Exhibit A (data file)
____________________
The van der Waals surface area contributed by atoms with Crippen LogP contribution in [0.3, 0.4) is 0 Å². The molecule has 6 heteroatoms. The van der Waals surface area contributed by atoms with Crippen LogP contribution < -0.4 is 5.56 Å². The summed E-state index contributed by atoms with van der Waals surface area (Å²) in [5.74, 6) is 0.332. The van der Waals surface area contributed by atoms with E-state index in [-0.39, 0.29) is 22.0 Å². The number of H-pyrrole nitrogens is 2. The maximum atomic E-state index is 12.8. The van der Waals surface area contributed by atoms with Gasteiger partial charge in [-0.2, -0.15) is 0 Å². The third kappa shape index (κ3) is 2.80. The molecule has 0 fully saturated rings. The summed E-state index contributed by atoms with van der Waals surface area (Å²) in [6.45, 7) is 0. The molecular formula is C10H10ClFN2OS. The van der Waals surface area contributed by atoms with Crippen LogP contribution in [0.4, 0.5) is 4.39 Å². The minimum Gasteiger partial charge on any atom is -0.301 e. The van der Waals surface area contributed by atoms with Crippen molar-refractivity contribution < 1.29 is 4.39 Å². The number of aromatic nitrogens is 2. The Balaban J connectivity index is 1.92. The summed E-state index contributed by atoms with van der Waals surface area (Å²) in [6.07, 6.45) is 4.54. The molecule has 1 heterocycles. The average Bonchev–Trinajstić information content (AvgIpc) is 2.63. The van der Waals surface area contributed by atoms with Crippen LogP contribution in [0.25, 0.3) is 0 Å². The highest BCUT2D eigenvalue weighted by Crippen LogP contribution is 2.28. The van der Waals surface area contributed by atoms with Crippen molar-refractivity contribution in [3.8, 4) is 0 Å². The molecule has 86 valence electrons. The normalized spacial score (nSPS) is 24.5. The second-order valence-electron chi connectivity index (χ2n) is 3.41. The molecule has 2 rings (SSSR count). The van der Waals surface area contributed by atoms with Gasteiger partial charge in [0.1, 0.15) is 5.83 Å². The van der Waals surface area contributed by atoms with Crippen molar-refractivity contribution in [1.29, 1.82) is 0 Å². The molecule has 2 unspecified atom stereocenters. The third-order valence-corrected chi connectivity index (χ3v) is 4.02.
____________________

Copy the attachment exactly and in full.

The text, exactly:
The van der Waals surface area contributed by atoms with Crippen LogP contribution in [0.3, 0.4) is 0 Å². The molecule has 6 heteroatoms. The van der Waals surface area contributed by atoms with Crippen LogP contribution < -0.4 is 5.56 Å². The summed E-state index contributed by atoms with van der Waals surface area (Å²) in [5.74, 6) is 0.332. The van der Waals surface area contributed by atoms with E-state index in [-0.39, 0.29) is 22.0 Å². The number of H-pyrrole nitrogens is 2. The maximum atomic E-state index is 12.8. The van der Waals surface area contributed by atoms with Gasteiger partial charge in [-0.2, -0.15) is 0 Å². The third kappa shape index (κ3) is 2.80. The molecule has 0 fully saturated rings. The summed E-state index contributed by atoms with van der Waals surface area (Å²) in [6.45, 7) is 0. The molecular formula is C10H10ClFN2OS. The van der Waals surface area contributed by atoms with Crippen LogP contribution in [0.4, 0.5) is 4.39 Å². The minimum Gasteiger partial charge on any atom is -0.301 e. The van der Waals surface area contributed by atoms with Crippen molar-refractivity contribution < 1.29 is 4.39 Å². The number of aromatic nitrogens is 2. The Balaban J connectivity index is 1.92. The summed E-state index contributed by atoms with van der Waals surface area (Å²) in [6.07, 6.45) is 4.54. The molecule has 1 heterocycles. The average Bonchev–Trinajstić information content (AvgIpc) is 2.63. The van der Waals surface area contributed by atoms with Crippen LogP contribution in [0.25, 0.3) is 0 Å². The highest BCUT2D eigenvalue weighted by Crippen LogP contribution is 2.28. The van der Waals surface area contributed by atoms with Crippen molar-refractivity contribution in [3.8, 4) is 0 Å². The molecule has 86 valence electrons. The normalized spacial score (nSPS) is 24.5. The second-order valence-electron chi connectivity index (χ2n) is 3.41. The molecule has 2 rings (SSSR count). The van der Waals surface area contributed by atoms with Gasteiger partial charge in [0.1, 0.15) is 5.83 Å². The van der Waals surface area contributed by atoms with Crippen molar-refractivity contribution in [1.29, 1.82) is 0 Å². The molecule has 2 unspecified atom stereocenters. The third-order valence-corrected chi connectivity index (χ3v) is 4.02.